Christmas incites observers to contemplate the overthrow of the worldly order on behalf of the oppressed. The pro-life movement, in order to protect the unborn, sustains the seditious nature of Christmas and enlivens Christmas hope.
Casting down the Mighty
Sometime during the nine months when she carried Jesus in her womb, Mary visited her kinswoman Elizabeth. Complying with the historical practice of his day, Luke records the event with a song he judges most appropriate to the occasion. Now known as Magnificat—after the Latin translation of its first word—over the past two millennia Mary’s proclamation has become one of the most important songs of the Church. It includes these lines:
He has shown the strength of his arm,
He has scattered the proud in their conceit.
He has cast down the mighty from their thrones,
And has lifted up the lowly.
He has filled the hungry with good things,
And the rich he has sent away empty.
The Magnificat is seditious, but not because Mary or the Church work toward the overthrow of a particular regime. Instead, Luke rather transparently invites his readers to anticipate, and indeed celebrate, how Jesus’ birth exposes the futility and vanity of worldly power and wealth. Jesus’ coming fulfills countless prophecies made over the centuries that oppressive governing of God’s people would eventually give way to the kingdom of God.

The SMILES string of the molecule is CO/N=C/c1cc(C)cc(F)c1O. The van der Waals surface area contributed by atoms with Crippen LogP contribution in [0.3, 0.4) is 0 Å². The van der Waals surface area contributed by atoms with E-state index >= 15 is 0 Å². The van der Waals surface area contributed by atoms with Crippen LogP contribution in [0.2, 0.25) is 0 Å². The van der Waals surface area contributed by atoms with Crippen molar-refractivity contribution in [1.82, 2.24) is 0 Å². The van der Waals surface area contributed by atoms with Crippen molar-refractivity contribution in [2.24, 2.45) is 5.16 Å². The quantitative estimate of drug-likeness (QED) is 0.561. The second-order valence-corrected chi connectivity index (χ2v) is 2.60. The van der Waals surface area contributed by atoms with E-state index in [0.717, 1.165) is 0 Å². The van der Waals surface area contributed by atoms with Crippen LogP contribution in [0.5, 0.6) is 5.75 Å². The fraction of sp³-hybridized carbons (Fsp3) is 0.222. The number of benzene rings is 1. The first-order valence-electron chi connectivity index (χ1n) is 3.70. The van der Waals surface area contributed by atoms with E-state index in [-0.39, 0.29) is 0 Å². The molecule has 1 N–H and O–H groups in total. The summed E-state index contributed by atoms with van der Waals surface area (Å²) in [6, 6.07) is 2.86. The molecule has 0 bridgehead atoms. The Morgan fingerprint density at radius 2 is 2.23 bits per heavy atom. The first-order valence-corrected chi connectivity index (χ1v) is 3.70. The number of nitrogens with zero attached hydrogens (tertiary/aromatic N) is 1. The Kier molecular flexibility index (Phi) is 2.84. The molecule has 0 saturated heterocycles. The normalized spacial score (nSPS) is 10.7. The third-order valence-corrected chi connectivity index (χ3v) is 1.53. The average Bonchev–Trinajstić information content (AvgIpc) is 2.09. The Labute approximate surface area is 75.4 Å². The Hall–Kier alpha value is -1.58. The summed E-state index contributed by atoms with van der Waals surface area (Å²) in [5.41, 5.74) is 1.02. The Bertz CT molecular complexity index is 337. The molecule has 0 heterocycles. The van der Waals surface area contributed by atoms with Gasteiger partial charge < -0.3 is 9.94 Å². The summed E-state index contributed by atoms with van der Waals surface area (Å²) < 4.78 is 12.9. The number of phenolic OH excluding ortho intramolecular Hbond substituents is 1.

The unborn child Jesus heralds a new government from God. Though the rich and strong may hear the good news with misgivings, the oppressed and weary will have all the more reason to rejoice at its coming.
The Unborn Child as Threat & Promise
Prolifers and pro-choicers know the seditious truth: Every child poses a threat to the world as we know it. Mothers’ bodies are occupied, careers are interrupted, families are reoriented. Whatever our plans for ease or comfort, we need to re-think them. Prolifers at their best respond to the challenge with gratitude and hope; pro-choicers at their worst respond to the new life by extinguishing it.
The same drama plays out cosmically when Mary conceives in her body the Son of God. Herod, self-styled “king of the Jews,” is less than thrilled to learn that the Magi believe a new king of the Jews has been born. The Roman procurator will wring his hands over whether Jesus’ kingship threatens the empire. The priests reckon Jesus a disturber of the Temple’s peace. The most religiously observant find their authority challenged by Jesus, who dares to speak with breathtaking subversion. But to the migrant Mary and Joseph, to the poor shepherds, Jesus’ birth is cause for great joy. Later, his preaching of the kingdom of God inspires the people with hope.
By working to build a civilization that protects the unborn both in law and in fact, prolifers sustain the sedition of Christmas. They expose the ungodly hubris of seeking to control life even to the exclusion of new life. And by pursuing the good of the unborn over and against those who scorn them, they remind us that no one, however inconvenient or seemingly unwanted, is unworthy of life.
But with the woes of sin and strife
The world has suffered long;
Beneath the angel strain have rolled
Two thousand years of wrong;
And man, at war with man, hears not
The love-song which they bring;
Oh, hush the noise, ye men of strife,
And hear the angels sing!
And ye, beneath life’s crushing load,
Whose forms are bending low,
Who toil along the climbing way
With painful steps and slow,
Look now! for glad and golden hours
Come swiftly on the wing;
Oh, rest beside the weary road
And hear the angels sing!
—Edmund Hamilton Sears, “It Came upon the Midnight Clear”
May God rekindle this hope in each of you and among all the faithful through this Christmas season!